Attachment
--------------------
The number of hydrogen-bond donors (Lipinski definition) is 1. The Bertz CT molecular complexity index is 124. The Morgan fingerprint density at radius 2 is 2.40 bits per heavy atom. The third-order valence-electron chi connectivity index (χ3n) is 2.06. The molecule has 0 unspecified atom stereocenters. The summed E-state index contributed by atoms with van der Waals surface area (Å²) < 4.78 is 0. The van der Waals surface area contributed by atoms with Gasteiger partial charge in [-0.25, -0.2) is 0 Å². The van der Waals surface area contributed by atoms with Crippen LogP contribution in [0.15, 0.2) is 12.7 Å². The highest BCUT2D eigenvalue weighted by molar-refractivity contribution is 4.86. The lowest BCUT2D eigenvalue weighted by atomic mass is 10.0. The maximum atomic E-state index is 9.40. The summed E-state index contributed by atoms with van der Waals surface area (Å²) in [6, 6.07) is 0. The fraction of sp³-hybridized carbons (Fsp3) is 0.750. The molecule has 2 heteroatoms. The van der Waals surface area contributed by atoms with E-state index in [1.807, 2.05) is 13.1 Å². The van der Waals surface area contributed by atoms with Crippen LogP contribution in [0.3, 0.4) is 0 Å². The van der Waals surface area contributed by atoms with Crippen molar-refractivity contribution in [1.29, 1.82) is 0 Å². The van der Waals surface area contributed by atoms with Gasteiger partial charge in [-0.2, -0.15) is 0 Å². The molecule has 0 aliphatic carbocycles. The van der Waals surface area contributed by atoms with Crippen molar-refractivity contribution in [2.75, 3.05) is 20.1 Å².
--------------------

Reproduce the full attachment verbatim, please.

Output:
The number of hydrogen-bond donors (Lipinski definition) is 1. The Bertz CT molecular complexity index is 124. The Morgan fingerprint density at radius 2 is 2.40 bits per heavy atom. The third-order valence-electron chi connectivity index (χ3n) is 2.06. The molecule has 0 unspecified atom stereocenters. The summed E-state index contributed by atoms with van der Waals surface area (Å²) < 4.78 is 0. The van der Waals surface area contributed by atoms with Gasteiger partial charge in [-0.25, -0.2) is 0 Å². The van der Waals surface area contributed by atoms with Crippen LogP contribution in [0.15, 0.2) is 12.7 Å². The highest BCUT2D eigenvalue weighted by molar-refractivity contribution is 4.86. The lowest BCUT2D eigenvalue weighted by atomic mass is 10.0. The maximum atomic E-state index is 9.40. The summed E-state index contributed by atoms with van der Waals surface area (Å²) in [6, 6.07) is 0. The fraction of sp³-hybridized carbons (Fsp3) is 0.750. The molecule has 2 heteroatoms. The van der Waals surface area contributed by atoms with E-state index in [1.807, 2.05) is 13.1 Å². The van der Waals surface area contributed by atoms with Crippen LogP contribution in [0.3, 0.4) is 0 Å². The van der Waals surface area contributed by atoms with Crippen molar-refractivity contribution in [1.29, 1.82) is 0 Å². The van der Waals surface area contributed by atoms with Gasteiger partial charge in [-0.2, -0.15) is 0 Å². The molecule has 0 aliphatic carbocycles. The van der Waals surface area contributed by atoms with Crippen molar-refractivity contribution in [2.75, 3.05) is 20.1 Å².